Osage orange (Follow-Up #16)

posted by: greenman28 on 10.28.2008 at 07:31 pm in Woodlands Forum

Good for you!
In the past couple years, I've been growing osage, too.
I grow them in containers, but I plan on putting two of them out in the yard - one for a landscape tree, the other for a walking-stick (eventually).

My osages are shedding their leaves right now, and it's time to collect fruit for next year's seedlings. In my zone, I find it a waste of time to sow seeds before the last week of April. Like clockwork, my seedlings sprout with the start of May, whether they're planted one, two, or three weeks prior....

Propagation couldn't be easier. Toss them into something with drainage (so they don't sit in water if they get rained on), and then allow them to freeze-thaw-freeze-thaw throughout the winter. Whether they're black mush or just dried green mummy balls, you can hack into them and remove the best seed from the heart. Of course, if you're hedge-planting, you'll probably want to make a slurry to pour - and save you valuable time. Plant as many seeds as you want....but be advised that most of them will germinate. You might want to start a few in containers, as well, to be planted out in the yard as specimen trees when they're bigger.



clipped on: 11.09.2008 at 10:02 am    last updated on: 11.09.2008 at 10:02 am

RE: Preparing soil for blueberries (Follow-Up #6)

posted by: sherryls on 02.24.2008 at 09:15 pm in Fruit & Orchards Forum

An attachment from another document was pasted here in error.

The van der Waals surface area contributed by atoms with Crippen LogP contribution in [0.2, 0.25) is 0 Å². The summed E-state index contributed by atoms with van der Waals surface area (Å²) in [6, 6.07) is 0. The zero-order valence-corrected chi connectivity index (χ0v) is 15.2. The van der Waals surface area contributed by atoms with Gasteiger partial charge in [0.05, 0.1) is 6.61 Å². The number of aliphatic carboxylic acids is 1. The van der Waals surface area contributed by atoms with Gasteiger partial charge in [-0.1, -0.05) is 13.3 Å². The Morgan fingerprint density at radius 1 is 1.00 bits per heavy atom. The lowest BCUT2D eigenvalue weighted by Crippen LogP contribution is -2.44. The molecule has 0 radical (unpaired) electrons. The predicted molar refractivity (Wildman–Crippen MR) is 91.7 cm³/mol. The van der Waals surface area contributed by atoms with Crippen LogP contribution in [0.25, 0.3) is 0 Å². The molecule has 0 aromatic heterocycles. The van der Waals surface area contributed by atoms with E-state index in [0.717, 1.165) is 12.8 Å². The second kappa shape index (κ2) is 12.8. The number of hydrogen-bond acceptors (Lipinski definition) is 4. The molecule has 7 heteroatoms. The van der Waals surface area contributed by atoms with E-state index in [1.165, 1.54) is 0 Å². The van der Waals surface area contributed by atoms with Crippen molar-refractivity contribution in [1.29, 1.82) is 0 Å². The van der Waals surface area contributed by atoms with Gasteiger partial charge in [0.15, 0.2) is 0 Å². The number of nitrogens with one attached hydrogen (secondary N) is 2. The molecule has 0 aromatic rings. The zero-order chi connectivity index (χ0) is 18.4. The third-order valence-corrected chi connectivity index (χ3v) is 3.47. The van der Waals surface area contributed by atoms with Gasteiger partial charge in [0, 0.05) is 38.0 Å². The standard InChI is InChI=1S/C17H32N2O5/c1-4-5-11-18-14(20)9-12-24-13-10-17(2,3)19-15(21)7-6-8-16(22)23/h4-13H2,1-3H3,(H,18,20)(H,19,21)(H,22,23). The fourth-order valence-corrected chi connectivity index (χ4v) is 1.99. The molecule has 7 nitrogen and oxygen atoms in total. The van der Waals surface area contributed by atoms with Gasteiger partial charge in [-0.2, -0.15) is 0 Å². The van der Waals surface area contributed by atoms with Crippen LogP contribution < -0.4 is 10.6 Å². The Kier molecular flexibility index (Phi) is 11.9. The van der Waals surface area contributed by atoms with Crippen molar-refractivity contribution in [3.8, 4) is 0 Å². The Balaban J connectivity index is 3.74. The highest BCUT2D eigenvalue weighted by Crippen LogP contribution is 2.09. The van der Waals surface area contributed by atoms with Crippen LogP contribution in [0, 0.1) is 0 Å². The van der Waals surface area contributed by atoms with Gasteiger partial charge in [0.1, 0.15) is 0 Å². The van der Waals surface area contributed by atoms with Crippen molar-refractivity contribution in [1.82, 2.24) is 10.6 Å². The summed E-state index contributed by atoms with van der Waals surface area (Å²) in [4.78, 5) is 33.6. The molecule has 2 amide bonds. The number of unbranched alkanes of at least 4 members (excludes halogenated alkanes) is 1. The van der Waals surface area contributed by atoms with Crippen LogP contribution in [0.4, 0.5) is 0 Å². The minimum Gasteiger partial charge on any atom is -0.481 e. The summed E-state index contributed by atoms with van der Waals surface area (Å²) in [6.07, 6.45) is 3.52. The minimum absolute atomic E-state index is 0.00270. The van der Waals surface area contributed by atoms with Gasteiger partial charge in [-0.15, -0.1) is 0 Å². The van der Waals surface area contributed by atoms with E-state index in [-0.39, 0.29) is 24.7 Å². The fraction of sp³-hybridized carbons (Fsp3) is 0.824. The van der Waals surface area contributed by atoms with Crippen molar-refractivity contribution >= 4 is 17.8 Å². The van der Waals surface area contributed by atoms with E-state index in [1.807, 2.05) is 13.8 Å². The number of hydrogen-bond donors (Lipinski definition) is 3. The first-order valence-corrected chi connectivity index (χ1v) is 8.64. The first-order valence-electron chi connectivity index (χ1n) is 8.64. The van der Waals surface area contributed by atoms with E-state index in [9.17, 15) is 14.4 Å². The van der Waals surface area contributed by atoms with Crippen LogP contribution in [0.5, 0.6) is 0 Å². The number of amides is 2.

I have 268 plants myself. I tend to start out with a mix when I plant. Dig a good hole. Put the dirt is a big yard bucket. Add some ammonium sulfate - about 4 tabespoons. Then add about four or five double fists full of peat moss. Then I add about 2-4 cups of cottonseed meal. If you have manure available - toss in a half pail of season old manure too. Mix it all together then plant the blueberry bush into that. The mix is acidic enough to start out the plant in an environment it likes without having to pre-prepare the planting area. Multch with LOTS of Pine needles and top dress the plants with some extra cotton seed meal each year and new pine needles. I sometimes give them a shot of Miracle Grow for Acid Plants. But always be careful of potash. Blueberries dont like it. And becareful to top dressing the ground around the plants with the ammonium sulfate because you can burn the plant if it rains and splashes back onto the leaves of the plant. I did that once! Took half the year to get them back to normal!!!!!!!!!


also think about using Cottonseed meal.....
clipped on: 06.01.2008 at 08:16 am    last updated on: 06.01.2008 at 08:17 am

RE: Preparing soil for blueberries (Follow-Up #2)

posted by: jellyman on 03.29.2007 at 06:26 pm in Fruit & Orchards Forum


If I had a nickel for every time this question has been asked I could retire from Gardenweb.

It's not rocket science. Buy a bale of peat moss. Mix it well into the soil with a little compost if you like. Add garden sulphur for long-term acidification, and iron sulphate for a short-term acidic bang and a nice greenup. After the first season, fertilize with pure ammonium sulphate.

Check your Ph as Gardengirl suggests. If it is still too high, add more iron sulphate. But make sure you do not overdo any of one thing, and check the soil after your first amendments. Blueberries like a nice light, well-drained soil, and don't cotton much to solid clay. Mulch around the plants with something like pine needles helps retain moisture and gradually feeds the plants as it breaks down.

Don Yellman, Great Falls, VA


Try this technique.....
clipped on: 06.01.2008 at 08:15 am    last updated on: 06.01.2008 at 08:16 am